Abstract Recently it has been demonstrated that saccades become different in size in the two eyes if a subject is adapted to anisometropic spectacles, which provide visual images of different magnitude to the two eyes. These nonconjugate adaptations adequately meet the requirements of those spectacles and, once acquired, they persist (with some reduction) even during monocular viewing. We now demonstrate that such nonconjugate adaptations of saccades can be meridian-specific, if there is a pressure for such meridian-specificity. This pressure was provided by means of a cylindrical spectacle-lens. Adaptations along a vertical, horizontal or oblique meridian did not transfer to the orthogonal meridian. These results demonstrate a capability of saccadic adaptation to deal with calibration problems restricted not only to one eye, but even to one specific plane of muscular action. Our results also suggest that the meridian-specific adaptations of oblique saccades take place at a stage before the decomposition of motor commands into separate horizontal and vertical components. The meridian-specific nonconjugacies were also expressed in smooth-pursuit eye movements. Post-saccadic drift adapted only along the horizontal meridian.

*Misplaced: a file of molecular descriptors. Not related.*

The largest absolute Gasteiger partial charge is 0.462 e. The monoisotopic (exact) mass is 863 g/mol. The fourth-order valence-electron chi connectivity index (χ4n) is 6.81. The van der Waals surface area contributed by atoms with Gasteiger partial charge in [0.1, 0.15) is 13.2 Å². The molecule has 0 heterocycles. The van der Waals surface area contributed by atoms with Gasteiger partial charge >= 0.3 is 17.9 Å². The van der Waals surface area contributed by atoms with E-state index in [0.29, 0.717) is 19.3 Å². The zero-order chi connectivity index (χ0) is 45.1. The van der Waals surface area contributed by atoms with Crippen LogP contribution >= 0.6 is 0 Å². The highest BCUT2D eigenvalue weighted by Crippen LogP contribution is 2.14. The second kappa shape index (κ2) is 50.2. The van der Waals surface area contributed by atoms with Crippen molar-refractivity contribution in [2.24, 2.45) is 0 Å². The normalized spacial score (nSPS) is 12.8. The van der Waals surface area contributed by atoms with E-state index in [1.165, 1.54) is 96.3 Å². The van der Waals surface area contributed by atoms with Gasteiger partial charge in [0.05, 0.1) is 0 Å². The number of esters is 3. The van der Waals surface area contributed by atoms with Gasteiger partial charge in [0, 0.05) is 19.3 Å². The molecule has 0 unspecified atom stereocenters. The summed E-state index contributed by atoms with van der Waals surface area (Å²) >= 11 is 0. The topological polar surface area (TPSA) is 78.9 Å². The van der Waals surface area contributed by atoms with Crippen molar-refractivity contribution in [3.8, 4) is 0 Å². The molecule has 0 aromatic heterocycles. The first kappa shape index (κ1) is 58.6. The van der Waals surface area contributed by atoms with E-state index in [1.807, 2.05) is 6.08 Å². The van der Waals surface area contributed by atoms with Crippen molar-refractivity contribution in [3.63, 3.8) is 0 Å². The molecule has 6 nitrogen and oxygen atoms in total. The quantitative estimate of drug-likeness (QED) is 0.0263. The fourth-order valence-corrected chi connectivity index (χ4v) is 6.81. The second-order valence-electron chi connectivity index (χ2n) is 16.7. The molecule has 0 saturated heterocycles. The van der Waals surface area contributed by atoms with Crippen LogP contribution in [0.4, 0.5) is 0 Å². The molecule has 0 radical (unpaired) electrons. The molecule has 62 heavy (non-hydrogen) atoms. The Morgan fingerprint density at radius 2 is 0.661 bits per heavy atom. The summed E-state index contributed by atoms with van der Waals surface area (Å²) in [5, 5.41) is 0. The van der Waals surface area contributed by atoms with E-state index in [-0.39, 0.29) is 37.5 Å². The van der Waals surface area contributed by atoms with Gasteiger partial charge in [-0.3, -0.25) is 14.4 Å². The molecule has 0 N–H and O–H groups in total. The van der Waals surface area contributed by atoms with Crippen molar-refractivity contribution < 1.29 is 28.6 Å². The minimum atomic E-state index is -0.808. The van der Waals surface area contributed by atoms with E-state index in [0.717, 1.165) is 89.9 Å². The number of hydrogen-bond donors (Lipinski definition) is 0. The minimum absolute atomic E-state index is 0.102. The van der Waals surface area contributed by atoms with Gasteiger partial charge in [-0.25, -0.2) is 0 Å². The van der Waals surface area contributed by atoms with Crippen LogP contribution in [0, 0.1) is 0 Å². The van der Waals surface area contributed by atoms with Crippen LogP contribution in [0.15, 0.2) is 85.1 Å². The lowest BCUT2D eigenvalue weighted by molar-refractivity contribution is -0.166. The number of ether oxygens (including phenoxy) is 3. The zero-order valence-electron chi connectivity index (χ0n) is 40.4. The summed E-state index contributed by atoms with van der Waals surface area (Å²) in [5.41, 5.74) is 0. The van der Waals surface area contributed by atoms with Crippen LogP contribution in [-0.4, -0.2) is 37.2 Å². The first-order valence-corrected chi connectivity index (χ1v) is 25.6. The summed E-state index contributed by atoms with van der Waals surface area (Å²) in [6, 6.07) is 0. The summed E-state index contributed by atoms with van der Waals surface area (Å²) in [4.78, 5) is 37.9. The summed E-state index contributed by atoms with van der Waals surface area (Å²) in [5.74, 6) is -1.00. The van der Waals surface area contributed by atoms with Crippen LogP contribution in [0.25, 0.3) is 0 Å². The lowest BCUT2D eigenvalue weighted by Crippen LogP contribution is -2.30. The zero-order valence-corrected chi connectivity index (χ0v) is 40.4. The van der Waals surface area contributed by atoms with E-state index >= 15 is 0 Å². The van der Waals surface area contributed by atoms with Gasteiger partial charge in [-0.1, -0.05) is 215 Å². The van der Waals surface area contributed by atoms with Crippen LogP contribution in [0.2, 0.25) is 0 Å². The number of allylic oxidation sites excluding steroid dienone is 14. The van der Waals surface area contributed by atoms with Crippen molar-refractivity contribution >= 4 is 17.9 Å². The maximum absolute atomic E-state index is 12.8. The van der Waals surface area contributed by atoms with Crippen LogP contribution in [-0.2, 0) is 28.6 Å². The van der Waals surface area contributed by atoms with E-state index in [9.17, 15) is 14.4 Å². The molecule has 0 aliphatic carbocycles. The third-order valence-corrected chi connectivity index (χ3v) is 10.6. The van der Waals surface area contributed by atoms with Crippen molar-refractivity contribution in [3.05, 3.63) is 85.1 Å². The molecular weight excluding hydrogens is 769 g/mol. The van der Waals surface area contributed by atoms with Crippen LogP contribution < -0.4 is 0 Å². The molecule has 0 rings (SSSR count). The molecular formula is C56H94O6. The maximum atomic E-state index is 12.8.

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doi.org/10.1016/0042-6989(92)90237-D, hdl.handle.net/1765/61495
Vision Research
Department of Neuroscience

Lemij, H.G, & Collewijn, H. (1992). Nonconjugate adaptation of human saccades to anisometropic spectacles: Meridian-specificity. Vision Research, 32(3), 453–464. doi:10.1016/0042-6989(92)90237-D